That is it again. Until the next time, keep moving.

“Things ain't what they used to be and never were.” Will Rogers


Senior LIving September 9th

Now that the presidential conventions are over and the election is in full swing and IF we can get past who does or doesn't wear a flag lapel pin or who is or isn't pregnant, I hope there will be an honest and thoughtful discussion about one of the most important issues facing all of us: the crisis in our health care system and the need for health care reform. It is undoubtedly a complex issue, but the public’s dissatisfaction with the current system is deep and broad and growing.

According to Humphery Taylor, Chairman of The Harris Poll - Harris Interactive, who spoke at the Aging in America conference last spring, only thirteen percent of the public felt our health care system works well, while fifty percent felt fundamental changes are needed and almost a third felt there is so much wrong with the system that we need to completely rebuild it.

And there is substantial evidence to support the public’s perception. Based on data presented by Taylor, the US health care system compared to most other western democracies is by far the most expensive, the most inequitable, the least efficient and one of the most unpopular. The one bright spot is that we Americans have relatively short waiting time for elective/non-emergency surgery.

While there is consensus that the system is broken, there is no consensus on the specifics of how to fix it. That is the challenge. Forty-eight percent of the public want to maintain the current system based mainly on private insurance compared to forty-one percent who want to replace the current health system with a government run health care system. And even more challenging, the public wants change but doesn't want much higher taxes, higher out-of- pocket costs, bigger government, rationing, reduced quality and reduced choice. It may take a Solomon to find the solution to what everyone agrees is a critical problem.

But in the greatest nation in the world, it is unacceptable that a husband, after his wife falls, must think first about whether he can afford to take her to the emergency room. It is unacceptable that one can’t get health insurance because he has a “previous medical condition”. It is unacceptable that health care costs are increasing so fast, fewer individuals and businesses can afford it. It is my hope that after this election, we as a nation can find an answer to one of the most critical issues facing us: how to provide basic affordable health care for everyone.

Next Tuesday another home grown talent will be performing at the Senior Center. Victor Johnson, an excellent folk and blues guitarist, has entertained folks from 80 to 8 months, (well maybe not 8 months but close) and you can hear for yourself this coming week. On Saturday take your grand kids to hear Victor and Steve McLennon kick-off the Wonderworks Free Kids Music concerts at 11:00 am on the outdoor amphitheater stage at Columbia Gorge Community College. And then stop by the Senior Center on Tuesday night and enjoy his musical talents again. There is a child in all of us.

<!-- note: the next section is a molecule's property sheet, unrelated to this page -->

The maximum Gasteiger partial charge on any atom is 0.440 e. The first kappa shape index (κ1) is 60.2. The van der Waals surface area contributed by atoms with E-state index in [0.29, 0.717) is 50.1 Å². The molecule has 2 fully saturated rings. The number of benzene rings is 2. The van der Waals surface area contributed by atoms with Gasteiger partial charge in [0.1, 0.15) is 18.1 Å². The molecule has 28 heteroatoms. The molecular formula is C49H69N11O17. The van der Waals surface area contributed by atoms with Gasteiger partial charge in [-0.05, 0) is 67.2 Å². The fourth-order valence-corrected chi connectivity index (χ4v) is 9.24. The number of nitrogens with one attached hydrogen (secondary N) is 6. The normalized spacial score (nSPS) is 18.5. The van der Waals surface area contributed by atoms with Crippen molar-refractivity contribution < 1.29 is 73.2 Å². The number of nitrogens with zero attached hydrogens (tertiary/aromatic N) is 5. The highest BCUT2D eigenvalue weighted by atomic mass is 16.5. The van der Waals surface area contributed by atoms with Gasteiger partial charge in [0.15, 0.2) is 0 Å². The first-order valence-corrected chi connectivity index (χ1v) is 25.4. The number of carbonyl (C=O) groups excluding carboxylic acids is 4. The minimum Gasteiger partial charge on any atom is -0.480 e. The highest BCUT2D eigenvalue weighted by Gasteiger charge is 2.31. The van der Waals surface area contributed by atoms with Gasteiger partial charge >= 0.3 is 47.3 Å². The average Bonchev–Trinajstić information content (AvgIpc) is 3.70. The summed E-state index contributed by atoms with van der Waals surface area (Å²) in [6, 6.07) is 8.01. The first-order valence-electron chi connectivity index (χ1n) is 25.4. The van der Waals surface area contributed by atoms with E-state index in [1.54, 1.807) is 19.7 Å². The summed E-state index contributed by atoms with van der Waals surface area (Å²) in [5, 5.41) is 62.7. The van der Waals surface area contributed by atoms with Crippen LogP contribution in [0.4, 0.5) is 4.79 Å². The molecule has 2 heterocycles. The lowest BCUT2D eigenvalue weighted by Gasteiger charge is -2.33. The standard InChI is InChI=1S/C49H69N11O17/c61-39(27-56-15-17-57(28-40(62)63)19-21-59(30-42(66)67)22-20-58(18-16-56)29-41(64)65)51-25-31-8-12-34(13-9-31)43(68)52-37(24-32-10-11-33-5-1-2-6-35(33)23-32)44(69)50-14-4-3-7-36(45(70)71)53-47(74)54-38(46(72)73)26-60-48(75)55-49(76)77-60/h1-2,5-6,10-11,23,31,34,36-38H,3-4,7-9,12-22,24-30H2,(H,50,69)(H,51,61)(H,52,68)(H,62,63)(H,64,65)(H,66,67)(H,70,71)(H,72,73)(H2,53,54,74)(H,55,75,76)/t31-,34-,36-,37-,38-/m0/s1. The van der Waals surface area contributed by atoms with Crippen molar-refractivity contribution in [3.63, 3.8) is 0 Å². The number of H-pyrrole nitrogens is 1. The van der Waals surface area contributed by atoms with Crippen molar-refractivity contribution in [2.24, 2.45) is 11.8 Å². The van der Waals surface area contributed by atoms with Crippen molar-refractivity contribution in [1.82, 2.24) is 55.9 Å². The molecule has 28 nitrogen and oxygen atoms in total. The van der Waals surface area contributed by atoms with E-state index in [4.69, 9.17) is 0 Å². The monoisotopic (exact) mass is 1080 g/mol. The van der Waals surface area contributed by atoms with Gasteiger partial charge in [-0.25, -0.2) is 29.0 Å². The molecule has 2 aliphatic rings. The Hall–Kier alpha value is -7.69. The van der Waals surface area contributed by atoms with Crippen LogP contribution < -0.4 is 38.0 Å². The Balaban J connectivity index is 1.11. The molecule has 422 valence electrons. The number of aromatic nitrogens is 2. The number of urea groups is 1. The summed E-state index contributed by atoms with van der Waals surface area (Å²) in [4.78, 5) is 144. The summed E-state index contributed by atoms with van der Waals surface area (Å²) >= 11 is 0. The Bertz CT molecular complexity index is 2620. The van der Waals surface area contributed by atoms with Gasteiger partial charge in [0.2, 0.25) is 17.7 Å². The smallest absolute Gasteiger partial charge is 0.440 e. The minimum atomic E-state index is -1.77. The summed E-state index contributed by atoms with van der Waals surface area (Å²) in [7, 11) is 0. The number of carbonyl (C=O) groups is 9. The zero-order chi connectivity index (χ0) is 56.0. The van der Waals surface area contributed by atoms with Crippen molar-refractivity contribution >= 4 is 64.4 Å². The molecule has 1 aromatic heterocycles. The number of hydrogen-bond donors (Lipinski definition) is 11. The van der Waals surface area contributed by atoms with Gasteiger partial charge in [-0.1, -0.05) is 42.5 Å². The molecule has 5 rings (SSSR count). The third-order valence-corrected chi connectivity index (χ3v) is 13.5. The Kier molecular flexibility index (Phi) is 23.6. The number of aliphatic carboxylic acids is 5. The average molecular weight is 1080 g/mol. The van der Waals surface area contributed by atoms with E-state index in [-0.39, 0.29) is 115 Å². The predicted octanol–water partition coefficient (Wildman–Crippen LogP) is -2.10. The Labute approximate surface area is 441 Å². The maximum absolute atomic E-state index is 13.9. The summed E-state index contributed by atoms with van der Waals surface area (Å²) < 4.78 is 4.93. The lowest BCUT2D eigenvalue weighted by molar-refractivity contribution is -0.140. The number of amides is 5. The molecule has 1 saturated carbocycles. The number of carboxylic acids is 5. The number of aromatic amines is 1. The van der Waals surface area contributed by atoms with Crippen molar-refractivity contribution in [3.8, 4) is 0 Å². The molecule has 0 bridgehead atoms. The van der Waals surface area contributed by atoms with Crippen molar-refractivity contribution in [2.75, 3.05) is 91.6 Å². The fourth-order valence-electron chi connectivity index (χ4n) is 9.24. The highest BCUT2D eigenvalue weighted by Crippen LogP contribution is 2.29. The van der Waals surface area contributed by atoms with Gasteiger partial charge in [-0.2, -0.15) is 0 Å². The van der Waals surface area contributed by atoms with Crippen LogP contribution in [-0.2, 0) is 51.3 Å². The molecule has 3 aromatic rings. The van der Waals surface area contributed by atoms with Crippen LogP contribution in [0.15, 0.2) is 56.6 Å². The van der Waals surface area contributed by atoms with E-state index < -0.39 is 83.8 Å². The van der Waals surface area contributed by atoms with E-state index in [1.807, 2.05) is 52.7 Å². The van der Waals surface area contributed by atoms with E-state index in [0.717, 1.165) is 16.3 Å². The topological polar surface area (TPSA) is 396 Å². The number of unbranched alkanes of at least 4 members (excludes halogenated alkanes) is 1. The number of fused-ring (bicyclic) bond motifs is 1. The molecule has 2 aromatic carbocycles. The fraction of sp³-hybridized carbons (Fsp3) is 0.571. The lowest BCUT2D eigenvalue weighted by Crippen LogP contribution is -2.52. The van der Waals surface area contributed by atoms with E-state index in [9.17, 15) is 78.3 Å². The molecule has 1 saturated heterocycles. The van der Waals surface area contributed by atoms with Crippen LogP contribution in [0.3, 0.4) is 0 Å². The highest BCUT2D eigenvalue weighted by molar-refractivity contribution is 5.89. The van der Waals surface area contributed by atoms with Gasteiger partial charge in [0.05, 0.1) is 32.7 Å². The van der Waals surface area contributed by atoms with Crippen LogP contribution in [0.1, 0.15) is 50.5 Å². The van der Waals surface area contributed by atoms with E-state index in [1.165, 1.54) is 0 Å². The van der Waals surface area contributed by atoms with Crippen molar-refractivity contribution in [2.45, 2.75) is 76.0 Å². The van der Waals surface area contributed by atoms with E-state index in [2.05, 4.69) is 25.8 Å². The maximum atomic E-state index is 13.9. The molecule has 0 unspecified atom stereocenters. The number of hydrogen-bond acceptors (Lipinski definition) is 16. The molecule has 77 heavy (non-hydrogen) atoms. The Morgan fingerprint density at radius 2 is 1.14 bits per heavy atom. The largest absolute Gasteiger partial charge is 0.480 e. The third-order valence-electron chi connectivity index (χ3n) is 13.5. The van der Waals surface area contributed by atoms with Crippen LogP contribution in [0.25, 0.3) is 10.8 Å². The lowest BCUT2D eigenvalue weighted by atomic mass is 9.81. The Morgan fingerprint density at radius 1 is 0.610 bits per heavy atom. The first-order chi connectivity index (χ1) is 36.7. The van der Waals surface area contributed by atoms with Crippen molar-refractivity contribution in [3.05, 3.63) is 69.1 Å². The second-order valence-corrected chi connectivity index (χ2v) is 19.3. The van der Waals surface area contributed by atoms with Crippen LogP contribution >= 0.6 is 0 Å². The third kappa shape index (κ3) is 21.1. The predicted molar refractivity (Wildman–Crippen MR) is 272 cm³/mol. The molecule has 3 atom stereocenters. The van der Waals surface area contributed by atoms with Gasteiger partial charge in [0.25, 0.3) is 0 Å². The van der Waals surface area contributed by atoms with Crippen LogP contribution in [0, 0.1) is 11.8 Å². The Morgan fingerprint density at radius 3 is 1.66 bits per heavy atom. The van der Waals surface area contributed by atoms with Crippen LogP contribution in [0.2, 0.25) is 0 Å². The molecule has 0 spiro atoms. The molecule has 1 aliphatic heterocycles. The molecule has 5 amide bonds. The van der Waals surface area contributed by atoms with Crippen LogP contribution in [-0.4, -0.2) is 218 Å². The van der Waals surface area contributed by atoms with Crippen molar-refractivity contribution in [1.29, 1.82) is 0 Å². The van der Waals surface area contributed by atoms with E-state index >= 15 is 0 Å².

And tonight The Notecrackers will be playing for your listening and dancing pleasure. You may not think you know how to dance but come anyway because as I heard at the center (I can't remember who told me, which may be a good thing), "I never learned to dance, but I sure know how to hold them."

Hal Sessions has scheduled speakers for the next three months of the Next Chapter Lecture Series, but he had one open date next Tuesday the 16th. So Hal and I took the easy route and scheduled ourselves to present the latest news on the Senior Center’s building expansion. We have the cost estimates and floor plans and are working hard on developing a capital campaign. This is your chance to get the latest information on this important community project.

A new monthly informational series called "Healthy Aging" starts at 11:00 this Thursday (11th) at the Senior Center. The class is taught by Fern Wilcox, Wasco County Extension Faculty and Strong Women instructor, and the first topic is "Food Safety for Seniors". But you may ask, “Why is this important to me? I have had a lot of experience buying and preparing food and studies show that older adults are better handling and preparing food than any other age group”. The first reason is obvious: things have changed. Food is produced and distributed differently. And secondly, as we age we are less able to resist food-borne illnesses which is a serious concern for older adults. Fortunately, food-borne illnesses can be easily prevented and you will learn how at this informative presentation.

Couple of quick reminders: “Living Well with Chronic Conditions” starts on Tuesday September 16th at 2:00. Over 14 people are registered but the more the merrier. The class is set up so you can learn from each other as you share what works for you. Also only six seats are left for “Menopause: The Musical”, Sunday, September 26th at 2:00 pm and only $65 including transportation. We haven't had one daring man sign up yet. And that includes me. I'm staying home because women have always been a mystery to me and I am afraid to learn what I don't know.

Every Wednesday I e-mail to folks (you don't have to be a Senior Center member) the Center's weekly newsletter as well as this column. If you would like to receive either or both electronically send an e-mail to mcseniorcenter@gmail.com and I will put you on the list.

Well that is it again for another week. I do have to go. I have important work to do: I need to practice my Wii golf and tennis skills for the Friday 10:00 Wii class. Isn't life grand! So until we meet again, don’t forget to stretch - it is good for your body and mind.

“If you are sure you understand everything going on around you, you are hopelessly confused.” Walter Mondale

Senior Living September 2, 2008